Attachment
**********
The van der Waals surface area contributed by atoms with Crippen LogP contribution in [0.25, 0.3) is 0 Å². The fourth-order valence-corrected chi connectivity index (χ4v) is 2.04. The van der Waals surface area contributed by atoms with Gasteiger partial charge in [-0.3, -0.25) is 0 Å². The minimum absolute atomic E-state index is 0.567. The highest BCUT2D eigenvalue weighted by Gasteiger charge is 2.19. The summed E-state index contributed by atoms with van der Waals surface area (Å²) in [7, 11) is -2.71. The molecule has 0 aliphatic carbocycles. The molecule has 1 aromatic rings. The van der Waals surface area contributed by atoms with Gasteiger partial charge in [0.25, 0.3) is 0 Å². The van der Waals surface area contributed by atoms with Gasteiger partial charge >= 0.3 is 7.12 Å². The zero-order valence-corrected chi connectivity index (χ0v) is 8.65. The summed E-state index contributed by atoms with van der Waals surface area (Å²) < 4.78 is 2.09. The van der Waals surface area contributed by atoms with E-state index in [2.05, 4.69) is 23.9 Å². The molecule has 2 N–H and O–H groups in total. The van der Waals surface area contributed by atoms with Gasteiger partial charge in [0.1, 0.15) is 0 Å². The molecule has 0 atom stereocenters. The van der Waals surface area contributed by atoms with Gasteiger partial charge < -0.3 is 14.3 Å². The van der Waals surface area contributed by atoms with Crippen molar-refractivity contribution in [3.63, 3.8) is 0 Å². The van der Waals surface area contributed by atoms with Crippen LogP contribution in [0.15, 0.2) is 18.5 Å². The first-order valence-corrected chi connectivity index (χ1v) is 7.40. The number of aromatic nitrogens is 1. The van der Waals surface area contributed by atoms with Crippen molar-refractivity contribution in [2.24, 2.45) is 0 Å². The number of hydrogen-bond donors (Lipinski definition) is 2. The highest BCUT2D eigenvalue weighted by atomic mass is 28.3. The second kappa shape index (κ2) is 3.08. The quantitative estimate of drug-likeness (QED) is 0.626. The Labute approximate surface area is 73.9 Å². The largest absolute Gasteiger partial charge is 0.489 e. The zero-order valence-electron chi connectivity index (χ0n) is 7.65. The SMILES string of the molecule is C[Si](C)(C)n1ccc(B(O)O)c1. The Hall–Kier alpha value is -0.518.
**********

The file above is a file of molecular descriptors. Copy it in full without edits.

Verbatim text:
The van der Waals surface area contributed by atoms with Crippen LogP contribution in [0.25, 0.3) is 0 Å². The fourth-order valence-corrected chi connectivity index (χ4v) is 2.04. The van der Waals surface area contributed by atoms with Gasteiger partial charge in [-0.3, -0.25) is 0 Å². The minimum absolute atomic E-state index is 0.567. The highest BCUT2D eigenvalue weighted by Gasteiger charge is 2.19. The summed E-state index contributed by atoms with van der Waals surface area (Å²) in [7, 11) is -2.71. The molecule has 0 aliphatic carbocycles. The molecule has 1 aromatic rings. The van der Waals surface area contributed by atoms with Gasteiger partial charge in [0.25, 0.3) is 0 Å². The van der Waals surface area contributed by atoms with Gasteiger partial charge >= 0.3 is 7.12 Å². The zero-order valence-corrected chi connectivity index (χ0v) is 8.65. The summed E-state index contributed by atoms with van der Waals surface area (Å²) < 4.78 is 2.09. The van der Waals surface area contributed by atoms with E-state index in [2.05, 4.69) is 23.9 Å². The molecule has 2 N–H and O–H groups in total. The van der Waals surface area contributed by atoms with Gasteiger partial charge in [0.1, 0.15) is 0 Å². The molecule has 0 atom stereocenters. The van der Waals surface area contributed by atoms with Gasteiger partial charge < -0.3 is 14.3 Å². The van der Waals surface area contributed by atoms with Crippen molar-refractivity contribution in [3.63, 3.8) is 0 Å². The van der Waals surface area contributed by atoms with Crippen LogP contribution in [0.15, 0.2) is 18.5 Å². The first-order valence-corrected chi connectivity index (χ1v) is 7.40. The number of aromatic nitrogens is 1. The van der Waals surface area contributed by atoms with Crippen molar-refractivity contribution in [2.24, 2.45) is 0 Å². The number of hydrogen-bond donors (Lipinski definition) is 2. The highest BCUT2D eigenvalue weighted by atomic mass is 28.3. The second kappa shape index (κ2) is 3.08. The quantitative estimate of drug-likeness (QED) is 0.626. The Labute approximate surface area is 73.9 Å². The largest absolute Gasteiger partial charge is 0.489 e. The zero-order valence-electron chi connectivity index (χ0n) is 7.65. The SMILES string of the molecule is C[Si](C)(C)n1ccc(B(O)O)c1. The Hall–Kier alpha value is -0.518.